Previous studies by our group and that of others have identified differences in the sensitivity of human and mouse T cells by specific mitogens and Cyt-B block [Erexson and Kligerman, 1987; Kim et al., 1997; Turner et al., 2015]. The optimal assay time for the mouse CBMN assay is about 50 h (0.5% PHA; 3 μg/mL Cyt-B), whereas for the human CBMN assay, it is about 70–72 h (2% PHA; 6 μg/mL Cyt-B) [Fenech 1993, 2007]. These humanized mouse studies, therefore used the human CBMN assay to compare the intrinsic radiosensitivity of human lymphocytes in blood and spleen collected from humanized mice compared to peripheral blood samples collected from healthy human volunteers. Figure 2 shows the dose-response curves for MN frequency (MN/binucleated cell) in X-irradiated human lymphocytes in vivo from blood and spleen in humanized mice and human peripheral blood exposed ex vivo, at 24 h after radiation exposure. The data indicate that MN formation in engrafted human lymphocyte cells in vivo from blood and spleen is dose-dependent and indicate a similar radiation sensitivity to cells exposed using the human blood ex vivo model over the dose range tested here (up to 3 Gy). At the highest total body irradiation dose (3 Gy), quantification of MN yields in the peripheral blood showed comparatively reduced MN levels.
X Ray and Neutron Exposure in Humanized Mice
Figure 3 compares the radiation-induced loss of human CD3+ (T cells) and CD19+ (B cells) in mouse blood and spleen samples, 24 h after exposure. The results show that T- and B-cell levels in the peripheral blood were significantly lower (p < 0.05; Mann-Whitney U-test) in the X-irradiated mice compared to the non-irradiated mice, although there was no significant difference between the 2 irradiated groups. In the spleen, overall there was no significant change in human lymphocytes in the irradiated mice compared to the control mice.
Induction of Micronuclei
Figure 4 shows the MN frequency per binucleate cell (MN/BNC) in human lymphocytes isolated from the mouse spleen using the CBMN assay. The frequency of induced MN/BNC was similar in human lymphocytes exposed to 1 Gy X-ray and 0.3 Gy neutron irradiation. The Kruskal-Wallis test was first performed to compare the data among the 3 study groups (p < 0.05). Comparison between the control and irradiated groups was performed by the Mann-Whitney U test (**p < 0.01). The data show that there was no significant difference in MN/BNC after 1 Gy X rays and 0.3 Gy of neutrons (Fig. 4a). The results suggest an RBE of approximately 3.3 for the MN endpoint, and dose response with X rays and neutrons (shown in Fig. 4b).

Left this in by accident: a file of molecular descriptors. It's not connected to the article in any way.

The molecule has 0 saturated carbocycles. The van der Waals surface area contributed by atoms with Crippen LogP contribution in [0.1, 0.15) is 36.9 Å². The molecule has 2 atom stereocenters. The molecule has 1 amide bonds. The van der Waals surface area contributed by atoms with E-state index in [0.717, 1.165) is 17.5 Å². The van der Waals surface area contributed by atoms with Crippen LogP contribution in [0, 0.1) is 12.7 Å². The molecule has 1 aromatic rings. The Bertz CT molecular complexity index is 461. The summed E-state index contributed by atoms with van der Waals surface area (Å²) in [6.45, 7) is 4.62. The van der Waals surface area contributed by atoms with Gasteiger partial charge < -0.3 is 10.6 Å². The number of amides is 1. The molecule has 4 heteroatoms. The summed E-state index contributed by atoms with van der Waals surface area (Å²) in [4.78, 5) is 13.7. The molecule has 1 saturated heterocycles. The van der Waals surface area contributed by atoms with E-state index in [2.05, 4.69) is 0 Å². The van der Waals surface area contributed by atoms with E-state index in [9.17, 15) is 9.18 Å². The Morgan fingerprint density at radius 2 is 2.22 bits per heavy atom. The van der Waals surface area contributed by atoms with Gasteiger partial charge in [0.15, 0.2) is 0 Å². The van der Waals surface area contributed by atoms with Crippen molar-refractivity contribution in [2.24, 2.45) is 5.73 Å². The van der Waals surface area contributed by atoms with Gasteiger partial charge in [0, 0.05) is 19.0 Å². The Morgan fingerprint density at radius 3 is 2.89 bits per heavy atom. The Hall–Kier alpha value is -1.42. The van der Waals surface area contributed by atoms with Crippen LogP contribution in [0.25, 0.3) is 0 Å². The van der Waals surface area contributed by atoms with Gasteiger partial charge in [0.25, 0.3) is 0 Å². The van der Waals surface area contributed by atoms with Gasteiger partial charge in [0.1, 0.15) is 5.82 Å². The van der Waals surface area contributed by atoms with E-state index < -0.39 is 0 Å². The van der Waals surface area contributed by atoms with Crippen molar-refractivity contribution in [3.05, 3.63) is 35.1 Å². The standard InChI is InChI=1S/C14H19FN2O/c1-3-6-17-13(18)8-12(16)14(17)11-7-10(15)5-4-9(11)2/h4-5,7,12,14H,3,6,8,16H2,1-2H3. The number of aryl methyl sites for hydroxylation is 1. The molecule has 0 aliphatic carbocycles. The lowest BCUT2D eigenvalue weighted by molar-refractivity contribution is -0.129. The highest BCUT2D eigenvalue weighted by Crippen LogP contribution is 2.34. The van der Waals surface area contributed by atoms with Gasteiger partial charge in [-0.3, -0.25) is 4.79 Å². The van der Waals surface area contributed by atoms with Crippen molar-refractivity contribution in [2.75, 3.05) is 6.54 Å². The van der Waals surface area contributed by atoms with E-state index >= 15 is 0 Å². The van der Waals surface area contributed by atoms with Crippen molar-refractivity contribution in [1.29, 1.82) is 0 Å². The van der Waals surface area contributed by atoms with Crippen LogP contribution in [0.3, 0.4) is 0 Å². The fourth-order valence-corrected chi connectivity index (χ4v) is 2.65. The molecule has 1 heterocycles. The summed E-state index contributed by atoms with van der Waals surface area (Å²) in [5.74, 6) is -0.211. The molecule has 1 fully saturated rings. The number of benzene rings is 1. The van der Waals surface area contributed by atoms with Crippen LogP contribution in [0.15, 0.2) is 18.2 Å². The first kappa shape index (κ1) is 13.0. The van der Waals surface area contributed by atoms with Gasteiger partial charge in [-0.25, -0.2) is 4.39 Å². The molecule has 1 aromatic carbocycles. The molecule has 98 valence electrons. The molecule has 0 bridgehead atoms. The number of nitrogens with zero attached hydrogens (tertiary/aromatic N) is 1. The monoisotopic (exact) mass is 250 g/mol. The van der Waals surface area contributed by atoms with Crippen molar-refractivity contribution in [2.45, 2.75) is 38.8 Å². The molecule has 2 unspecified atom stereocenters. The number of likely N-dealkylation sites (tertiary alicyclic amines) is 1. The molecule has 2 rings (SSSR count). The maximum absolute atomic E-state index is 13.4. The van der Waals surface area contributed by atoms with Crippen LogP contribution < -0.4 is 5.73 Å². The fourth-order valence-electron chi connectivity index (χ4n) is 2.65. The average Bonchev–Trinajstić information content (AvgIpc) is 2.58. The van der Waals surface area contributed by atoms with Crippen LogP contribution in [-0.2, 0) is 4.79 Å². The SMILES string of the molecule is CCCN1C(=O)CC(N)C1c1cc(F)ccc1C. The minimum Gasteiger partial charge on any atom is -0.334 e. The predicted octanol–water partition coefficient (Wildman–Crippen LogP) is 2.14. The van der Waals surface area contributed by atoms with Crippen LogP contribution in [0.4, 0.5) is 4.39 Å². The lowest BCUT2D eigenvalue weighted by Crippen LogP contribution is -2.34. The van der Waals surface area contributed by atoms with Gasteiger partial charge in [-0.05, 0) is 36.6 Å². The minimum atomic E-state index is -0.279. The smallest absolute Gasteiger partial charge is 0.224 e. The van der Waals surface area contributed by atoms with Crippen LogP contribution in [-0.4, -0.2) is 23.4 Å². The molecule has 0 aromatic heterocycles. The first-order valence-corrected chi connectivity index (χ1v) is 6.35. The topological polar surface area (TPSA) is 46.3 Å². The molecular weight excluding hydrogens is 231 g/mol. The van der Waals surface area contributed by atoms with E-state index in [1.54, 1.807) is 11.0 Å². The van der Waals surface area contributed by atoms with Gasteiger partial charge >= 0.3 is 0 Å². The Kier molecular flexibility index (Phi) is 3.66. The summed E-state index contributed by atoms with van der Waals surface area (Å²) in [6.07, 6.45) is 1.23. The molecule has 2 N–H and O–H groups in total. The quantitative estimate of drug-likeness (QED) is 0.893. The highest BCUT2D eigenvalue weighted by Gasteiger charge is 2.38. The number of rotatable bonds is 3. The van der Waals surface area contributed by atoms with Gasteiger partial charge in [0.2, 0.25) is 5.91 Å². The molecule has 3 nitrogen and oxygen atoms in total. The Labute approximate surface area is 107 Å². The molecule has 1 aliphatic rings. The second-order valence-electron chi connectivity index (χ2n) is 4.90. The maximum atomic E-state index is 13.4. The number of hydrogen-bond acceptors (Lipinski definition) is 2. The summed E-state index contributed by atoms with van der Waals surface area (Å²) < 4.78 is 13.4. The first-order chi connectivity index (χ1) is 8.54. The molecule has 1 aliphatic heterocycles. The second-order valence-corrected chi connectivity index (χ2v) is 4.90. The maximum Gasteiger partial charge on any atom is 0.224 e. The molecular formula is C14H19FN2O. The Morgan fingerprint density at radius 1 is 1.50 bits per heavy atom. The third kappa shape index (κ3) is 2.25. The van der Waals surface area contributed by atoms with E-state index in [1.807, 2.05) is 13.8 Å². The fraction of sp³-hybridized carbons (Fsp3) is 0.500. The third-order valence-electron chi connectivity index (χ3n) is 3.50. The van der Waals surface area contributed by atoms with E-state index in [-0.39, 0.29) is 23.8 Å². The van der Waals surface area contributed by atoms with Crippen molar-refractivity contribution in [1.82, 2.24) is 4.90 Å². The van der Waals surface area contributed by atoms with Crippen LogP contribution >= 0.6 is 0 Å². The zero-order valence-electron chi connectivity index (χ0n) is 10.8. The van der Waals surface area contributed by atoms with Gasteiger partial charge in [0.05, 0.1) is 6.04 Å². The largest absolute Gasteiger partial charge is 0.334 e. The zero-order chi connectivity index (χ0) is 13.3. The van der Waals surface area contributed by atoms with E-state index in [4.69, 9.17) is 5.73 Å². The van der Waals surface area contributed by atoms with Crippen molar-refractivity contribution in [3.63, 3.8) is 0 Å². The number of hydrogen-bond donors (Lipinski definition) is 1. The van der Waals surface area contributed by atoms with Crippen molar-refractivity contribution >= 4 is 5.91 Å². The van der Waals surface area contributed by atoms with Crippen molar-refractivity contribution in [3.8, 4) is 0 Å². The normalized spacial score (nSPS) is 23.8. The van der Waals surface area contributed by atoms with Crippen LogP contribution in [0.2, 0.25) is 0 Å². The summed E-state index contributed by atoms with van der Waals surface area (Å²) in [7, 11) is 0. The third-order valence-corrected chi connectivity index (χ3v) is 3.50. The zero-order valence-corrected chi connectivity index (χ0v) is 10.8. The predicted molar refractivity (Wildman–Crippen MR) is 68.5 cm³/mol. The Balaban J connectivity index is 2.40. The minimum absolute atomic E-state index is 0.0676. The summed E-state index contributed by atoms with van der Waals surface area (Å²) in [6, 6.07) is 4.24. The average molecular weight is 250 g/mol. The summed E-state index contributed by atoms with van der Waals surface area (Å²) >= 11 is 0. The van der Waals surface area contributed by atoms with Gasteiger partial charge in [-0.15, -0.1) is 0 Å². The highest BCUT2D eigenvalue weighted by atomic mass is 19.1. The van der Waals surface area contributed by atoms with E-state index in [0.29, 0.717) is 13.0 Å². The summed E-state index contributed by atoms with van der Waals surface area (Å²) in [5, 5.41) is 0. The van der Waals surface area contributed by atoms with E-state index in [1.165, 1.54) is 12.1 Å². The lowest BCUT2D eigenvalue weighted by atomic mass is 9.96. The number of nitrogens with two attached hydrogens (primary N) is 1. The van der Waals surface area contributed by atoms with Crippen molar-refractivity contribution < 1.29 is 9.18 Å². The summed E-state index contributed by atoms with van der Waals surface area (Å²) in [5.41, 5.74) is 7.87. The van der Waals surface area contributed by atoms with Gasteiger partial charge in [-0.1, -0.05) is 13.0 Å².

Induction of Chromosomal Aberrations
Peripheral blood samples from X- and neutron-irradiated humanized mice were assayed for the induction of DIC (Fig. 5). Exposure to 1 Gy X rays resulted in 0.13 DIC per metaphase cell; these frequencies were similar to yields in samples exposed to 0.3 Gy of neutrons. Samples from neutron-irradiated animals were also examined for chromosomal inversions that are thought to be a hallmark of neutron exposure. Inversions are produced by the symmetric rejoining of breaks along the length of a single chromosome and are not detected by routine cytogenetic assays. Using mBAND probes for human chromosome 1, inversions were observed at frequencies of 0.05 inversions per metaphase (Fig. 5).
Discussion and Conclusion
The primary focus of the present work was to evaluate the cytogenetic damage in human lymphocytes in vivo in hematopoietically humanized (Hu-NSG) mice, after separate exposure to neutrons and X rays. The Hu-NSG mouse model combines the many advantages of ex vivo irradiated human blood and in vivo mouse models representing a potentially valuable resource for radiation biodosimetry studies [Lee et al., 2018; Pujol-Canadell et al., 2019; Wang et al., 2020]. Here, we specifically utilized the presence of a large number of mature human T cells in the circulating blood and the spleen [Shultz et al., 2012], to evaluate DIC frequency and chromosome 1 inversions in the peripheral blood and MN yields in the spleen after neutron and X-ray exposure. The 24-h time point was chosen to represent the earliest time point when blood samples are likely collected after a radiological incident such as an explosive improvised nuclear device.
To evaluate the intrinsic radiosensitivity of human lymphocytes in blood and spleen from humanized mice (LD50/30 of approximately 3–4 Gy) [Wang et al., 2013] compared to the human blood ex vivo model, the human CBMN assay was used to measure the dose response for MN frequency (up to 3 Gy) 24 h after exposure. Figure 2 shows a good correspondence between the numbers of MN formed in human lymphocytes in vivo in the humanized mice and ex vivo from human donors over the dose range tested, suggesting similar radiation sensitivity. In the mouse peripheral blood samples, there was a notable reduction in MN frequency/low numbers of BNCs in the isolated lymphocytes at the 3 Gy dose, suggesting that a large number of the highly damaged cells may have died or redistributed to the spleen [Pecaut et al., 2001]. It is also possible that the highly damaged cells did not survive the 3-day assay culture time. Based on these observations and our earlier work which demonstrated a neutron RBE of approximately 4 for MN frequency at 1 Gy using the human blood ex vivo model [Xu et al., 2015a], total body exposures of 1 Gy photons and 0.3 Gy neutrons were chosen for this work.